This exact same thing happens to human spines that have fixated spinal segments. Chiropractors and osteopaths are the only health care providers in this county licensed and trained to perform spinal manipulations, and many osteopaths do not practice manipulations and osteopaths training in adjusting the spine is usually quite brief in comparison. In fact, chiropractors provide over 94% of the spine manipulations delivered in this country (2)
Another article published in the Clinical Biomechancis states that immobilization not only causes arthritis but it delays the healing process.
“It (evidence) shows beyond a reasonable doubt that immobilization is not only a cause of osteoarthritis but that it delays healing.”
“If immobilization, irrespective of its cause, cannot be avoided, it would be therapeutically logical to take every possible step to limit its extent and duration.”
“Scar tissue begins to be deposited immediately upon immobilization and serve to further decrease mobility. Within two weeks eburnation (bone depositing) in bone is detectable and radiographic evidence of joint space narrowing, osteophyte formation (bone spuring), and subchondral sclerosis is apparent.” (2)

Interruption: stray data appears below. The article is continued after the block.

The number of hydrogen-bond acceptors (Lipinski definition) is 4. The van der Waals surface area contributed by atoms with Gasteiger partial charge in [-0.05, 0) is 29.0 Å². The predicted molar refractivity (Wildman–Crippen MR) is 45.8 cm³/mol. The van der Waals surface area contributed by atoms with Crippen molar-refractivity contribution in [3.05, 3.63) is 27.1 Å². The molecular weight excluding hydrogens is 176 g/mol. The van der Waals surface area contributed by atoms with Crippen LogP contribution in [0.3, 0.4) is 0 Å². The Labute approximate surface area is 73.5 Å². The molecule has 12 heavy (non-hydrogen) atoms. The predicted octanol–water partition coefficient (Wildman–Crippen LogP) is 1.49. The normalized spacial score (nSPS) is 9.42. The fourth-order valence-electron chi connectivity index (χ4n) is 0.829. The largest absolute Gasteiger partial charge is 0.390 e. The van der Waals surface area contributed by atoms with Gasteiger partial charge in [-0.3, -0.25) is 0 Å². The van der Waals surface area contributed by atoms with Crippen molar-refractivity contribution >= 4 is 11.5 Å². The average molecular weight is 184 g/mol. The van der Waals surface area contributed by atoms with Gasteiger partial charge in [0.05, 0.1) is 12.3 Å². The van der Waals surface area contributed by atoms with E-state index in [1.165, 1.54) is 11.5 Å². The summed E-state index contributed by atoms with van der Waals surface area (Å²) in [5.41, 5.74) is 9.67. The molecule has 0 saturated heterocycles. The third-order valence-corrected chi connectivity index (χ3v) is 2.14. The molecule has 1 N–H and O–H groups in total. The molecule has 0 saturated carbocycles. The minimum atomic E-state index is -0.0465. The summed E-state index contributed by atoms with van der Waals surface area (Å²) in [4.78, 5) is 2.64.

Importance Of Being Compliant With Care
Frequency of treatment is another topic that is often coming up. Patients do not always realize the necessity of why they need to stick to a strict treatment schedule at the beginning of treatment and many attorneys, other health care professionals and insurance adjustors additionally may not understand why the frequency of treatment is required and also why the length of treatment may be necessary.
I have had countless attorneys tell patients that too much chiropractic care will hurt their case and I regularly receive letters from insurance adjustors stating that the patient just received a soft tissue injury they and they should completely heal in about 6 weeks. There is zero research to support such statements and claims and the research literature on clinical treatment guidelines actually state the opposite.